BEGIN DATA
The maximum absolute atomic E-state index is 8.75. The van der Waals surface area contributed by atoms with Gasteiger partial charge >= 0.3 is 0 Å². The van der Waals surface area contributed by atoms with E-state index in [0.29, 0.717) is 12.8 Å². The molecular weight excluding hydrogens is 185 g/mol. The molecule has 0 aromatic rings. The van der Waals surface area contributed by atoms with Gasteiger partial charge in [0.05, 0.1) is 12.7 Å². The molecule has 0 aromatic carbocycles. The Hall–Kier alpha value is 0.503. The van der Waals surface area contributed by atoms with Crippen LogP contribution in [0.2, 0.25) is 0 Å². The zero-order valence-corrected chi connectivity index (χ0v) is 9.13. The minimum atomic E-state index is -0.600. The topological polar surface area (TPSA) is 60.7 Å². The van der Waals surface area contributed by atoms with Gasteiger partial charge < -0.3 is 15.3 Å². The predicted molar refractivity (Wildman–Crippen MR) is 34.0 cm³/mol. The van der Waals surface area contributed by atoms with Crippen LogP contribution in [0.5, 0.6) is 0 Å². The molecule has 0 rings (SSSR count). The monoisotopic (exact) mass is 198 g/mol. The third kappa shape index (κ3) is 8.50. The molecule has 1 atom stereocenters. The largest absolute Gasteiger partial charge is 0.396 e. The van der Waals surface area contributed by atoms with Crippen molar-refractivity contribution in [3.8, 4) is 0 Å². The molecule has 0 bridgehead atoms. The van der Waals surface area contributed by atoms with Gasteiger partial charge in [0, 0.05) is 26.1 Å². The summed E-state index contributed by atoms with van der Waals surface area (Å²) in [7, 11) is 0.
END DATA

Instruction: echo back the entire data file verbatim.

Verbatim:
The maximum absolute atomic E-state index is 8.75. The van der Waals surface area contributed by atoms with Gasteiger partial charge >= 0.3 is 0 Å². The van der Waals surface area contributed by atoms with E-state index in [0.29, 0.717) is 12.8 Å². The molecular weight excluding hydrogens is 185 g/mol. The molecule has 0 aromatic rings. The van der Waals surface area contributed by atoms with Gasteiger partial charge in [0.05, 0.1) is 12.7 Å². The molecule has 0 aromatic carbocycles. The Hall–Kier alpha value is 0.503. The van der Waals surface area contributed by atoms with Crippen LogP contribution in [0.2, 0.25) is 0 Å². The zero-order valence-corrected chi connectivity index (χ0v) is 9.13. The minimum atomic E-state index is -0.600. The topological polar surface area (TPSA) is 60.7 Å². The van der Waals surface area contributed by atoms with Gasteiger partial charge < -0.3 is 15.3 Å². The predicted molar refractivity (Wildman–Crippen MR) is 34.0 cm³/mol. The van der Waals surface area contributed by atoms with Crippen LogP contribution in [0.5, 0.6) is 0 Å². The molecule has 0 rings (SSSR count). The monoisotopic (exact) mass is 198 g/mol. The third kappa shape index (κ3) is 8.50. The molecule has 1 atom stereocenters. The largest absolute Gasteiger partial charge is 0.396 e. The van der Waals surface area contributed by atoms with Crippen molar-refractivity contribution in [3.8, 4) is 0 Å². The molecule has 0 bridgehead atoms. The van der Waals surface area contributed by atoms with Gasteiger partial charge in [0, 0.05) is 26.1 Å². The summed E-state index contributed by atoms with van der Waals surface area (Å²) in [7, 11) is 0.